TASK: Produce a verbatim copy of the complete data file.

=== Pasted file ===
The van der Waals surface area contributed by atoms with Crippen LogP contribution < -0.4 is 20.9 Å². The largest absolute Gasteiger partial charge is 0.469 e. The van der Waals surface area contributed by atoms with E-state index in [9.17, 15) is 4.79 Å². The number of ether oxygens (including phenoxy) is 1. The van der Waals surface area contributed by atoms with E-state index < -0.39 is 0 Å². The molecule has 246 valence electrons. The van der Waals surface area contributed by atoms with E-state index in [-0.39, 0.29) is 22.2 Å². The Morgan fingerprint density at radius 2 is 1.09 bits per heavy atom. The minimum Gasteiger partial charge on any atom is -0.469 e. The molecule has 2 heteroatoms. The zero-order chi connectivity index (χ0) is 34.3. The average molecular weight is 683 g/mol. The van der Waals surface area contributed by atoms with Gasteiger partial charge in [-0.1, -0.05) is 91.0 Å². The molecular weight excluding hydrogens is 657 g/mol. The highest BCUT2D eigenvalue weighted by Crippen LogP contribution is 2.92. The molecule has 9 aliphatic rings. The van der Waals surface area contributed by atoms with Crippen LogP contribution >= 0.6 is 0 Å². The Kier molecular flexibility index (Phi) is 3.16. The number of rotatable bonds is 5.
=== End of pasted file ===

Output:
The van der Waals surface area contributed by atoms with Crippen LogP contribution < -0.4 is 20.9 Å². The largest absolute Gasteiger partial charge is 0.469 e. The van der Waals surface area contributed by atoms with E-state index in [9.17, 15) is 4.79 Å². The number of ether oxygens (including phenoxy) is 1. The van der Waals surface area contributed by atoms with E-state index < -0.39 is 0 Å². The molecule has 246 valence electrons. The van der Waals surface area contributed by atoms with E-state index in [-0.39, 0.29) is 22.2 Å². The Morgan fingerprint density at radius 2 is 1.09 bits per heavy atom. The minimum Gasteiger partial charge on any atom is -0.469 e. The molecule has 2 heteroatoms. The zero-order chi connectivity index (χ0) is 34.3. The average molecular weight is 683 g/mol. The van der Waals surface area contributed by atoms with Gasteiger partial charge in [-0.1, -0.05) is 91.0 Å². The molecular weight excluding hydrogens is 657 g/mol. The highest BCUT2D eigenvalue weighted by Crippen LogP contribution is 2.92. The molecule has 9 aliphatic rings. The van der Waals surface area contributed by atoms with Crippen LogP contribution >= 0.6 is 0 Å². The Kier molecular flexibility index (Phi) is 3.16. The number of rotatable bonds is 5.